Sci-tech

Nasa's Cassini probe ends its 4.9bn-mile mission

Nasa's Cassini probe ends its 4.9bn-mile mission

Nasa scientists are preparing to kill off the Cassini space probe with a spectacular suicidal dive into Saturn's atmosphere on Friday.

Cassini is the most distant planetary orbiter ever launched and has made many astonishing discoveries in its near 14 year adventure. "The haze has cleared remarkably as the summer solstice has approached", Cassini Project Scientist Linda Spilker said in a news conference September 13. The ice was feeding into the rings of the planet. There are some huge gaps in the rings where the atmosphere is silent and less dusty. This final in-depth trip provided some valuable information about the chemical composition of Saturn's atmosphere.

When Cassini arrived at Saturn, where one "year" lasts 29.5 Earth years, the gas giant went through northern winter, and Cassini was there to witness the planet's change of seasons. It send back some gorgeous snapshots along the way and, now that its extended mission is complete, it's time for the spacecraft to perform the ultimate sacrifice.

Earl Maize, an engineer at NASA's Jet Propulsion Laboratory said: "We'll be saddened, there's no doubt about it, at the loss of such an incredible machine".

Cassini was not alone on its journey across the solar system as the Huygens probe went along for the ride.

Along its way, Cassini (and its Titan-bound companion, the atmospheric entry probe Huygens) captured hundreds of thousands of images and taught us more about Saturn, its rings and many moons.

What kind of mission will actually follow up on the curiosities Cassini has piqued?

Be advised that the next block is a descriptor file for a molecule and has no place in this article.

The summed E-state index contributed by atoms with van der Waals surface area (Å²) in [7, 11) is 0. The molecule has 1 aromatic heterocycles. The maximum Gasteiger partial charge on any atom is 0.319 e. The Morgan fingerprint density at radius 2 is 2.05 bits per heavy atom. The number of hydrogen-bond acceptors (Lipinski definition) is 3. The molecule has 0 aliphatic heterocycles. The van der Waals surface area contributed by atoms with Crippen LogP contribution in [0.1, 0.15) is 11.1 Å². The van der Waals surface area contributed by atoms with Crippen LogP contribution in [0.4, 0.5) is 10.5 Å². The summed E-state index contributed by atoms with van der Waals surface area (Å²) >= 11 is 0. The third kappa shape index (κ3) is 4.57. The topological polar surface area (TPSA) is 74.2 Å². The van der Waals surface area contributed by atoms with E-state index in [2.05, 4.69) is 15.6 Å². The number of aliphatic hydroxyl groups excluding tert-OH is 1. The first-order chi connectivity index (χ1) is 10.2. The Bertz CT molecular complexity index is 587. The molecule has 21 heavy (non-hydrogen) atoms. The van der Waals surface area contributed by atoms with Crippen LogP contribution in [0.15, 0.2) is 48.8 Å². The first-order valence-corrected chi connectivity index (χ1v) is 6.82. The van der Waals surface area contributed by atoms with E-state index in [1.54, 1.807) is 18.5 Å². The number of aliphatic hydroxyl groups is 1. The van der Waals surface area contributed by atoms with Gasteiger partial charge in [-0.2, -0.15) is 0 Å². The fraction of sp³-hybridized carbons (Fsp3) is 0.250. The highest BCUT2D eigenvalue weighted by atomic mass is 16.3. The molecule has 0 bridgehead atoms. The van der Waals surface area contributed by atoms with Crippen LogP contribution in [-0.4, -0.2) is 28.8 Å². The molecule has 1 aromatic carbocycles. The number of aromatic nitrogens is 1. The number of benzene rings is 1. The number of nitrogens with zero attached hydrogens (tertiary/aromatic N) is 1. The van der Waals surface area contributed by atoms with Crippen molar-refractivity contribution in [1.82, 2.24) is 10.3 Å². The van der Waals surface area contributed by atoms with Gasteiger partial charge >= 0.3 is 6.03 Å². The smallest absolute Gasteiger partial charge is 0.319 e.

"We'll be able to look at some important constituents that we know are there because we've been measuring them, but we'll get a better idea, for example, of the hydrogen to helium ratio, and that's important in terms of understanding the formation and evolution of Saturn", he said.

The UVIS has already fostered "scores of dazzling discoveries" - including a salty, subterranean ocean on one of Saturn's moons which scientists think may have conditions favorable for primitive life. NASA did not want to risk Cassini crashing into any of Saturn's moons and potentially contaminating them with microbes from Earth.

On Friday, NASA's Cassini spacecraft will plunge into Saturn's atmosphere, marking the end of a historic mission. For the scientists who began working on the project in the 1980s, it is the end of decades of work culminating in scientific progress and never-before-seen images of Saturn's rings, moons and surface.

Since April, the craft has been making a series of dives between the planet and its rings in what NASA has dubbed The Grand Finale. The end of the mission will be marked by the last stream of data that comes in 83 minutes after it is beamed from Cassini.

No images will be taken during the final plunge into Saturn, as the data transmission rate required to send images is too high and would prevent other high-value science data from being returned. Four years became thirteen, as Cassini continuously exceeded expectations and NASA kept discovering new tasks for the probe. The Cassini mission could barely compete in dinner time conversation up against missions to mars, especially not when it was only in the planning stage.

In 2011, Cassini photographed a massive storm that erupted on Saturn, which lasted for several months.